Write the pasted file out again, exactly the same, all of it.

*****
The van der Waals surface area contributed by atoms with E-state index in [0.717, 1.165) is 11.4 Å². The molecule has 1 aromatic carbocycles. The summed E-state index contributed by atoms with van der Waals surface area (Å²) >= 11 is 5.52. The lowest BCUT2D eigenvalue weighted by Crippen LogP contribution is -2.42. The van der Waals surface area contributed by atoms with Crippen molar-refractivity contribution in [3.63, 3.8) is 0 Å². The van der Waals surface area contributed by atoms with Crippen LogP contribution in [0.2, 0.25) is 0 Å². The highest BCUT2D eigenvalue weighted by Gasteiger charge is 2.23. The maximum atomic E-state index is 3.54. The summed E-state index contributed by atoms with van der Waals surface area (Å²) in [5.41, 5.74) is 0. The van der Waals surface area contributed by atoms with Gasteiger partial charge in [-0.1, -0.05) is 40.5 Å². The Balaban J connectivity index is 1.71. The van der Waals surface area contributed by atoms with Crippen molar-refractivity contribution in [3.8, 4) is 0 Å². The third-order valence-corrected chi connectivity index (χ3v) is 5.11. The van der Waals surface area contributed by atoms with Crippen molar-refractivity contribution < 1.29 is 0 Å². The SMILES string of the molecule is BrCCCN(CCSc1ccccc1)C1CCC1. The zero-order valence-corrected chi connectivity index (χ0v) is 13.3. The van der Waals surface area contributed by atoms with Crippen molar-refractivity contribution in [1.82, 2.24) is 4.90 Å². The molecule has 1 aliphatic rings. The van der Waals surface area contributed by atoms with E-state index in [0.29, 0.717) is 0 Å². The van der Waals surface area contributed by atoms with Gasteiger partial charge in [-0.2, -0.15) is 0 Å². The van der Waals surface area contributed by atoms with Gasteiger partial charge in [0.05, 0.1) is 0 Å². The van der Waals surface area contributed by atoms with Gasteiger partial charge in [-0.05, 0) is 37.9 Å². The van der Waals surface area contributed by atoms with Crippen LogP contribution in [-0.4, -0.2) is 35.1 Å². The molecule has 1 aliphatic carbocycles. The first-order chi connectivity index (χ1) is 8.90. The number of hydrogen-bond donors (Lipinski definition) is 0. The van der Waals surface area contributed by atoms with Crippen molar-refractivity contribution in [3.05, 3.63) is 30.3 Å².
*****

The van der Waals surface area contributed by atoms with E-state index in [0.717, 1.165) is 11.4 Å². The molecule has 1 aromatic carbocycles. The summed E-state index contributed by atoms with van der Waals surface area (Å²) >= 11 is 5.52. The lowest BCUT2D eigenvalue weighted by Crippen LogP contribution is -2.42. The van der Waals surface area contributed by atoms with Crippen molar-refractivity contribution in [3.63, 3.8) is 0 Å². The van der Waals surface area contributed by atoms with Crippen LogP contribution in [0.2, 0.25) is 0 Å². The highest BCUT2D eigenvalue weighted by Gasteiger charge is 2.23. The maximum atomic E-state index is 3.54. The summed E-state index contributed by atoms with van der Waals surface area (Å²) in [5.41, 5.74) is 0. The van der Waals surface area contributed by atoms with Gasteiger partial charge in [-0.1, -0.05) is 40.5 Å². The Balaban J connectivity index is 1.71. The van der Waals surface area contributed by atoms with Crippen molar-refractivity contribution in [3.8, 4) is 0 Å². The third-order valence-corrected chi connectivity index (χ3v) is 5.11. The van der Waals surface area contributed by atoms with Crippen molar-refractivity contribution < 1.29 is 0 Å². The SMILES string of the molecule is BrCCCN(CCSc1ccccc1)C1CCC1. The zero-order valence-corrected chi connectivity index (χ0v) is 13.3. The van der Waals surface area contributed by atoms with Crippen molar-refractivity contribution in [1.82, 2.24) is 4.90 Å². The molecule has 1 aliphatic rings. The van der Waals surface area contributed by atoms with E-state index in [0.29, 0.717) is 0 Å². The van der Waals surface area contributed by atoms with Gasteiger partial charge in [-0.2, -0.15) is 0 Å². The van der Waals surface area contributed by atoms with Gasteiger partial charge in [0.05, 0.1) is 0 Å². The van der Waals surface area contributed by atoms with Gasteiger partial charge in [-0.05, 0) is 37.9 Å². The van der Waals surface area contributed by atoms with Crippen LogP contribution in [-0.4, -0.2) is 35.1 Å². The molecule has 1 aliphatic carbocycles. The first-order chi connectivity index (χ1) is 8.90. The number of hydrogen-bond donors (Lipinski definition) is 0. The van der Waals surface area contributed by atoms with Crippen molar-refractivity contribution in [3.05, 3.63) is 30.3 Å².